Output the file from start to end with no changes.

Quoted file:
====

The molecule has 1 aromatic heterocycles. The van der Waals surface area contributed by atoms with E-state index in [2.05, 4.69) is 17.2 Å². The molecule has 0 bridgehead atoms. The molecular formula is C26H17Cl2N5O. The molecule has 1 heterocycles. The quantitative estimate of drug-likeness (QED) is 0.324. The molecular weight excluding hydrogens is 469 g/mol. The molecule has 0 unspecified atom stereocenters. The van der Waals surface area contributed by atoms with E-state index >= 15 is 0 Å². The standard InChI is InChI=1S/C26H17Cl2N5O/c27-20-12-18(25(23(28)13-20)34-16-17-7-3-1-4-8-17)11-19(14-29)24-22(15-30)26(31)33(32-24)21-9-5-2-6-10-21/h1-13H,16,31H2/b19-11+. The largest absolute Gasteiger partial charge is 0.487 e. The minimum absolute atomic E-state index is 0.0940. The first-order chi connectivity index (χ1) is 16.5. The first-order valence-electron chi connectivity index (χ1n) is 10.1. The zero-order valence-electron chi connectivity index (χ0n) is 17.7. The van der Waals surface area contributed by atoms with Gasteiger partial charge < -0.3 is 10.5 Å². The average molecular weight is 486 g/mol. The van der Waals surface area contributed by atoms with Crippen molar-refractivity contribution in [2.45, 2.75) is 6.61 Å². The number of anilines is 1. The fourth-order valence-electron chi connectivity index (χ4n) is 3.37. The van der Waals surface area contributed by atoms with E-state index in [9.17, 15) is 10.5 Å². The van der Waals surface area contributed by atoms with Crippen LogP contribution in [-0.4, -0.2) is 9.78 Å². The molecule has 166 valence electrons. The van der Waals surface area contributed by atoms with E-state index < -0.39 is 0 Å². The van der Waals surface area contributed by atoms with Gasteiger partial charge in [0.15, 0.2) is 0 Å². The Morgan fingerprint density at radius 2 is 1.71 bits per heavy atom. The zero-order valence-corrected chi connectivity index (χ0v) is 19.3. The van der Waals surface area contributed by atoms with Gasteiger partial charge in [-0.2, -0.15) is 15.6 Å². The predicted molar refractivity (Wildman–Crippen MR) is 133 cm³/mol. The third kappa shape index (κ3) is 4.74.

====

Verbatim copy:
The molecule has 1 aromatic heterocycles. The van der Waals surface area contributed by atoms with E-state index in [2.05, 4.69) is 17.2 Å². The molecule has 0 bridgehead atoms. The molecular formula is C26H17Cl2N5O. The molecule has 1 heterocycles. The quantitative estimate of drug-likeness (QED) is 0.324. The molecular weight excluding hydrogens is 469 g/mol. The molecule has 0 unspecified atom stereocenters. The van der Waals surface area contributed by atoms with E-state index >= 15 is 0 Å². The standard InChI is InChI=1S/C26H17Cl2N5O/c27-20-12-18(25(23(28)13-20)34-16-17-7-3-1-4-8-17)11-19(14-29)24-22(15-30)26(31)33(32-24)21-9-5-2-6-10-21/h1-13H,16,31H2/b19-11+. The largest absolute Gasteiger partial charge is 0.487 e. The minimum absolute atomic E-state index is 0.0940. The first-order chi connectivity index (χ1) is 16.5. The first-order valence-electron chi connectivity index (χ1n) is 10.1. The zero-order valence-electron chi connectivity index (χ0n) is 17.7. The van der Waals surface area contributed by atoms with Gasteiger partial charge < -0.3 is 10.5 Å². The average molecular weight is 486 g/mol. The van der Waals surface area contributed by atoms with Crippen molar-refractivity contribution in [2.45, 2.75) is 6.61 Å². The number of anilines is 1. The fourth-order valence-electron chi connectivity index (χ4n) is 3.37. The van der Waals surface area contributed by atoms with E-state index in [9.17, 15) is 10.5 Å². The van der Waals surface area contributed by atoms with Crippen LogP contribution in [-0.4, -0.2) is 9.78 Å². The molecule has 166 valence electrons. The van der Waals surface area contributed by atoms with E-state index < -0.39 is 0 Å². The van der Waals surface area contributed by atoms with Gasteiger partial charge in [0.15, 0.2) is 0 Å². The Morgan fingerprint density at radius 2 is 1.71 bits per heavy atom. The zero-order valence-corrected chi connectivity index (χ0v) is 19.3. The van der Waals surface area contributed by atoms with Gasteiger partial charge in [-0.2, -0.15) is 15.6 Å². The predicted molar refractivity (Wildman–Crippen MR) is 133 cm³/mol. The third kappa shape index (κ3) is 4.74.